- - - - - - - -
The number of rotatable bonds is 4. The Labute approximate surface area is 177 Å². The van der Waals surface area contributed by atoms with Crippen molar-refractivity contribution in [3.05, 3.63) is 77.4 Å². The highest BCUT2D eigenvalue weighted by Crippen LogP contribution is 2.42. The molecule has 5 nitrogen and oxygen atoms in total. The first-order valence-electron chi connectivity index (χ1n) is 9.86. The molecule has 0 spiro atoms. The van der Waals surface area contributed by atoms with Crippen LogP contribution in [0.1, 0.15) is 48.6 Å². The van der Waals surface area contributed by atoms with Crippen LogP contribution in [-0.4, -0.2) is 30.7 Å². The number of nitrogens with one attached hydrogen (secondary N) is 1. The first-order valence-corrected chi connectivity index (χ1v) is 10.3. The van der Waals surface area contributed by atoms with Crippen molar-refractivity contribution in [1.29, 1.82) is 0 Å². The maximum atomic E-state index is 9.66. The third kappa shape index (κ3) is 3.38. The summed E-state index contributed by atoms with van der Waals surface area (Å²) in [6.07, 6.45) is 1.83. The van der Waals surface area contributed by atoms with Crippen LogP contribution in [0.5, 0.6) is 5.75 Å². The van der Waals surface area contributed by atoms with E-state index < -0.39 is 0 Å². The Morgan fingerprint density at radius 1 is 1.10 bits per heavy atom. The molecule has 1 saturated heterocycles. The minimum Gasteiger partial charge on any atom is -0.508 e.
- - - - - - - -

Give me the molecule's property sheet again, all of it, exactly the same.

The number of rotatable bonds is 4. The Labute approximate surface area is 177 Å². The van der Waals surface area contributed by atoms with Crippen molar-refractivity contribution in [3.05, 3.63) is 77.4 Å². The highest BCUT2D eigenvalue weighted by Crippen LogP contribution is 2.42. The molecule has 5 nitrogen and oxygen atoms in total. The first-order valence-electron chi connectivity index (χ1n) is 9.86. The molecule has 0 spiro atoms. The van der Waals surface area contributed by atoms with Crippen LogP contribution in [0.1, 0.15) is 48.6 Å². The van der Waals surface area contributed by atoms with Crippen LogP contribution in [-0.4, -0.2) is 30.7 Å². The number of nitrogens with one attached hydrogen (secondary N) is 1. The first-order valence-corrected chi connectivity index (χ1v) is 10.3. The van der Waals surface area contributed by atoms with Crippen molar-refractivity contribution in [1.29, 1.82) is 0 Å². The maximum atomic E-state index is 9.66. The third kappa shape index (κ3) is 3.38. The summed E-state index contributed by atoms with van der Waals surface area (Å²) in [6.07, 6.45) is 1.83. The van der Waals surface area contributed by atoms with Crippen LogP contribution in [0.5, 0.6) is 5.75 Å². The van der Waals surface area contributed by atoms with E-state index < -0.39 is 0 Å². The Morgan fingerprint density at radius 1 is 1.10 bits per heavy atom. The molecule has 1 saturated heterocycles. The minimum Gasteiger partial charge on any atom is -0.508 e.